How I narrate my work

Documenting my current process for narrating my own and my team’s work, and directions I might develop it.


As previously mentioned, I am currently re-experiencing Harold Jarche’s Personal Knowledge Mastery course.

The latest challenge from Harold is to explore narrating our work either to ourselves or in a shared form, as this can form a key stimulus in networked learning

Narrating one’s work does not get knowledge transferred, but it provides a better medium to gain more understanding - Harold Jarche.

This is something I have iterated over a few times, so I thought it would be useful to capture my current practice.

The two hurdles I have always felt with this process have been:

  • to be able to separate the things which really can only be discussed inside my employer’s organisation, and the things which potentially can be made public
  • accepting that what I write in my web spaces doesn’t have to fit into any particular pattern, i.e. it is perfectly acceptable to mix professional things with personal interests, or comments on things that I have noticed.

My approach in brief

My current practice is made up of the following elements:

  • narrating my work for myself
  • encouraging my team to narrate what they are doing
  • weekly sharing of the whole team activity with the wider company
  • sharing things publicly on this site in the following areas:
    • ephemeral short notes and bookmarks
    • specifically technical notes
    • more general blog posts
  • syndicating my site into my Mastodon timeline (POSSE)

More detail

Narrating for myself

I have built a simple template for daily notes, based around what I did, blocks I found, what I learned, and open questions that have come up during the day. The single most important discipline I have found in all of this is to make myself write these daily notes as I go along, no matter how brief they are.

Further I have a weekly note template with headings that make it a place to note down key priorities at the end of the week, serve as a synopsis of the week, and to note key priorities for the following week.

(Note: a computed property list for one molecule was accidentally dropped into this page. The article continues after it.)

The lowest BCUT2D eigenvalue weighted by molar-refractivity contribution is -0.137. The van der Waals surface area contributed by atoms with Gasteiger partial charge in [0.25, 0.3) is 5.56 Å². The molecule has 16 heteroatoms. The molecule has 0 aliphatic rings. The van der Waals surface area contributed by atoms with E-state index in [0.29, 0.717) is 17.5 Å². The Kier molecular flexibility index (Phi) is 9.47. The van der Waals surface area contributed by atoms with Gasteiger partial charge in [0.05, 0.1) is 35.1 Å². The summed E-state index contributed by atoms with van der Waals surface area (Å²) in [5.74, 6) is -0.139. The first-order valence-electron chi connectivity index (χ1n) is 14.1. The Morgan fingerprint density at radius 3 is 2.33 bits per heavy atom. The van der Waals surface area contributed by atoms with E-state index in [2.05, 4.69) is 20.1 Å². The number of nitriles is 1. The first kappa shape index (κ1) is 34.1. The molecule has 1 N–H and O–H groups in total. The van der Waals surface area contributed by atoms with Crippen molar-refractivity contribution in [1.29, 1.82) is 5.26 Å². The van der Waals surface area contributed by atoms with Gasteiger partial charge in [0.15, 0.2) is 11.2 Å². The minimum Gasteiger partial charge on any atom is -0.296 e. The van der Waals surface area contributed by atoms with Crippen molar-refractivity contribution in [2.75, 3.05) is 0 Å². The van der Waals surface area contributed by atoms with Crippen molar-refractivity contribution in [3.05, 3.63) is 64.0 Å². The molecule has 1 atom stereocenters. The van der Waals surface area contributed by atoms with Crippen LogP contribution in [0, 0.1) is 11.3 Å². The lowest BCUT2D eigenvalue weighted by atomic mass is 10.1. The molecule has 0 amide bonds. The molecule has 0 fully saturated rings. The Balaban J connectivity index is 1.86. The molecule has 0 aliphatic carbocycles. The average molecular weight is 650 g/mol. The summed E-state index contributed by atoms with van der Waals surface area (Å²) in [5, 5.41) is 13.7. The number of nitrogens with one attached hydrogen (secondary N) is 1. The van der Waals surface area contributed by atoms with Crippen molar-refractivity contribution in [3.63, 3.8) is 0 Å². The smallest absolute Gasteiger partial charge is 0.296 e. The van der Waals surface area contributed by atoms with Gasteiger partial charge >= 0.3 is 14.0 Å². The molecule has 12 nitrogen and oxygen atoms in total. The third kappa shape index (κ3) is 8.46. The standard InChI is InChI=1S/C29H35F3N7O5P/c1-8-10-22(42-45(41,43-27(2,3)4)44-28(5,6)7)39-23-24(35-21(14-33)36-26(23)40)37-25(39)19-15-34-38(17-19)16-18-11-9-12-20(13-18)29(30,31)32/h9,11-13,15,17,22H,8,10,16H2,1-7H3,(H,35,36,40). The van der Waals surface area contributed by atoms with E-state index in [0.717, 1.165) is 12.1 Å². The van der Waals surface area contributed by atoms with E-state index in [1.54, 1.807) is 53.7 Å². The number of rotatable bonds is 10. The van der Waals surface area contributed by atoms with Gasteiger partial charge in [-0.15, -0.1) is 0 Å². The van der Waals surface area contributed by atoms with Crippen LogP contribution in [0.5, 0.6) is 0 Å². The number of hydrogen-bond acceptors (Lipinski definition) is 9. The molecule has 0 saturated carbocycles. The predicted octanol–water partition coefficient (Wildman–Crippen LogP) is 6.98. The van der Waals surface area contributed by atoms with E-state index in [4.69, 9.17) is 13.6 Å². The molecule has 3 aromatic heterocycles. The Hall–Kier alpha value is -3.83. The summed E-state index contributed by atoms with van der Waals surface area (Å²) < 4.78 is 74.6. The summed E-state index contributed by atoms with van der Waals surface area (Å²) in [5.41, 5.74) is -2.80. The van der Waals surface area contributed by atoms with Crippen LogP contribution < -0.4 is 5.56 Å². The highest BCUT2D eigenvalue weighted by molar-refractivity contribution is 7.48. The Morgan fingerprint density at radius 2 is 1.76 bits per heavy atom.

Encouraging my team to narrate their own work

This is very much at a “work in progress” stage, however I think the habits are starting to form. I have used the following elements so far:

  • individual and team discussions about the benefits of keeping an effective working log, starting with the personal benefit for individuals about being able to loook back over the problems they solved
  • a template for weekly progress reporting that has headings for “What have you worked on?”, “what is complete?”, “what challenges did you have?”, “do you need help?”, “what did you learn / what would you do differently?” and “what do you see as your priorities for next week?”
  • an agenda for short weekly 1:1 meetings that follows the same structure

Sharing within the company

In December 2022 I started a practice of sharing a regular “weeknote” about the team’s work in an internally-visible location. I build this from my own and the team-member’s notes to summarise what we have been up to, what we have delivered, and where we are focusing next. I will often share some of the challenges and learning points, although there is a balance to be struck between explaining the detail and on the other hand keeping it accessible and relvant to our non-technical colleagues. I will usually end the note with a reference to an external source about something that is broadly current, or sometimes just a quote or cartoon relevant to a technical point.